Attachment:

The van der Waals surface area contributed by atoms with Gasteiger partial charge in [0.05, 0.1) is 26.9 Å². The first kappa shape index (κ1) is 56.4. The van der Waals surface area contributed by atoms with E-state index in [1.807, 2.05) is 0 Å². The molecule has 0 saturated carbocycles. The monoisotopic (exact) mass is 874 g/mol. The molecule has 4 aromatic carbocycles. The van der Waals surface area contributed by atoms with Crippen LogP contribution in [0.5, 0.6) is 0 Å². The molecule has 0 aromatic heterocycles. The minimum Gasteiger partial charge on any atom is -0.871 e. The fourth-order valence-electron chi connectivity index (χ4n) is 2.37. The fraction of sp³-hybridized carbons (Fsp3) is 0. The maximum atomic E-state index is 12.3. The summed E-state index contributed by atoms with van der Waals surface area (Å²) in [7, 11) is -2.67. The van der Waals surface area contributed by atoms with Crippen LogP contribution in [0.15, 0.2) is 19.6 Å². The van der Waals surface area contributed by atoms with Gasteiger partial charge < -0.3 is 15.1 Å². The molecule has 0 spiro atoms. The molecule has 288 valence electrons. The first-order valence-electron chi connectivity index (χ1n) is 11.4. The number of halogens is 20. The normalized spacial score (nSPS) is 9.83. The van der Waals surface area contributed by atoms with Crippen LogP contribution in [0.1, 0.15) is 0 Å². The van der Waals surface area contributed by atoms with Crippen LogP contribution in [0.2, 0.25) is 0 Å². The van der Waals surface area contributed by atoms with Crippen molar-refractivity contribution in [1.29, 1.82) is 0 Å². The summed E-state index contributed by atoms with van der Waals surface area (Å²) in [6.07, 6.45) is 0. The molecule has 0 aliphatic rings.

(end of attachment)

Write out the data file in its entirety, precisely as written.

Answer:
The van der Waals surface area contributed by atoms with Gasteiger partial charge in [0.05, 0.1) is 26.9 Å². The first kappa shape index (κ1) is 56.4. The van der Waals surface area contributed by atoms with E-state index in [1.807, 2.05) is 0 Å². The molecule has 0 saturated carbocycles. The monoisotopic (exact) mass is 874 g/mol. The molecule has 4 aromatic carbocycles. The van der Waals surface area contributed by atoms with Crippen LogP contribution in [0.5, 0.6) is 0 Å². The molecule has 0 aromatic heterocycles. The minimum Gasteiger partial charge on any atom is -0.871 e. The fourth-order valence-electron chi connectivity index (χ4n) is 2.37. The fraction of sp³-hybridized carbons (Fsp3) is 0. The maximum atomic E-state index is 12.3. The summed E-state index contributed by atoms with van der Waals surface area (Å²) in [7, 11) is -2.67. The van der Waals surface area contributed by atoms with Crippen LogP contribution in [0.15, 0.2) is 19.6 Å². The van der Waals surface area contributed by atoms with Gasteiger partial charge < -0.3 is 15.1 Å². The molecule has 0 spiro atoms. The molecule has 288 valence electrons. The first-order valence-electron chi connectivity index (χ1n) is 11.4. The number of halogens is 20. The normalized spacial score (nSPS) is 9.83. The van der Waals surface area contributed by atoms with Crippen LogP contribution in [0.1, 0.15) is 0 Å². The van der Waals surface area contributed by atoms with Crippen LogP contribution in [0.2, 0.25) is 0 Å². The van der Waals surface area contributed by atoms with Crippen molar-refractivity contribution in [1.29, 1.82) is 0 Å². The summed E-state index contributed by atoms with van der Waals surface area (Å²) in [6.07, 6.45) is 0. The molecule has 0 aliphatic rings.